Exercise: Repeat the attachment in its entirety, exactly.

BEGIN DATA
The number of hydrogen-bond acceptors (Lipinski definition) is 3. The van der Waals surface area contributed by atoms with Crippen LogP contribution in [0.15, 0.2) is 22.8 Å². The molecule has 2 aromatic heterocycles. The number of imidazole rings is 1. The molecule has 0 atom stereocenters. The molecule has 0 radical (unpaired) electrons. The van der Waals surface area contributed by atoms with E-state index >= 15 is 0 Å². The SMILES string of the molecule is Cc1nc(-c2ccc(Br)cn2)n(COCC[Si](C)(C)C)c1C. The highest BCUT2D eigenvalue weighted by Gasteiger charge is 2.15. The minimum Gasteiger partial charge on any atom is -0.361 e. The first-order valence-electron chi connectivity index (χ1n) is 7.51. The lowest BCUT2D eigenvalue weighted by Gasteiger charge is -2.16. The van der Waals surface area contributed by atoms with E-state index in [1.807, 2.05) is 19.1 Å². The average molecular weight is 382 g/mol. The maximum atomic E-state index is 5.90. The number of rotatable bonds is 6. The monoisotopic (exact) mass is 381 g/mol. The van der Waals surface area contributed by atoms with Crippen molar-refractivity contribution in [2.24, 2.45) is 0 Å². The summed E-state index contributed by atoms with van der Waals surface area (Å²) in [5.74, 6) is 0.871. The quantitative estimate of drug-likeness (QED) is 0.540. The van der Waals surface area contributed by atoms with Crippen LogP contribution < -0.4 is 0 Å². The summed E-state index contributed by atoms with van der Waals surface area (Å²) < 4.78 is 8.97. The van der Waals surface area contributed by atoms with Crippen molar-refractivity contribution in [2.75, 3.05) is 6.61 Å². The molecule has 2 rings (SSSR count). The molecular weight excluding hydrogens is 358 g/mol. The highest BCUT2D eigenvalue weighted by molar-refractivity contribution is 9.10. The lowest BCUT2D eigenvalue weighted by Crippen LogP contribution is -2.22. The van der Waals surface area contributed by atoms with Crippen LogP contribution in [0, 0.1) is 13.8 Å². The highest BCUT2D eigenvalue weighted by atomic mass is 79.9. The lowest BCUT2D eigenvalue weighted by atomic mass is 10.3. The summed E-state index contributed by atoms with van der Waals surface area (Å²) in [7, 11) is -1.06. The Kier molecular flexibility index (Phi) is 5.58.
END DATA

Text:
The number of hydrogen-bond acceptors (Lipinski definition) is 3. The van der Waals surface area contributed by atoms with Crippen LogP contribution in [0.15, 0.2) is 22.8 Å². The molecule has 2 aromatic heterocycles. The number of imidazole rings is 1. The molecule has 0 atom stereocenters. The molecule has 0 radical (unpaired) electrons. The van der Waals surface area contributed by atoms with E-state index >= 15 is 0 Å². The SMILES string of the molecule is Cc1nc(-c2ccc(Br)cn2)n(COCC[Si](C)(C)C)c1C. The highest BCUT2D eigenvalue weighted by Gasteiger charge is 2.15. The minimum Gasteiger partial charge on any atom is -0.361 e. The first-order valence-electron chi connectivity index (χ1n) is 7.51. The lowest BCUT2D eigenvalue weighted by Gasteiger charge is -2.16. The van der Waals surface area contributed by atoms with E-state index in [1.807, 2.05) is 19.1 Å². The average molecular weight is 382 g/mol. The maximum atomic E-state index is 5.90. The number of rotatable bonds is 6. The monoisotopic (exact) mass is 381 g/mol. The van der Waals surface area contributed by atoms with Crippen molar-refractivity contribution in [2.24, 2.45) is 0 Å². The summed E-state index contributed by atoms with van der Waals surface area (Å²) in [5.74, 6) is 0.871. The quantitative estimate of drug-likeness (QED) is 0.540. The van der Waals surface area contributed by atoms with Crippen LogP contribution < -0.4 is 0 Å². The summed E-state index contributed by atoms with van der Waals surface area (Å²) < 4.78 is 8.97. The van der Waals surface area contributed by atoms with Crippen molar-refractivity contribution in [2.75, 3.05) is 6.61 Å². The molecule has 2 rings (SSSR count). The molecular weight excluding hydrogens is 358 g/mol. The highest BCUT2D eigenvalue weighted by molar-refractivity contribution is 9.10. The lowest BCUT2D eigenvalue weighted by Crippen LogP contribution is -2.22. The van der Waals surface area contributed by atoms with Crippen LogP contribution in [0, 0.1) is 13.8 Å². The highest BCUT2D eigenvalue weighted by atomic mass is 79.9. The lowest BCUT2D eigenvalue weighted by atomic mass is 10.3. The summed E-state index contributed by atoms with van der Waals surface area (Å²) in [7, 11) is -1.06. The Kier molecular flexibility index (Phi) is 5.58.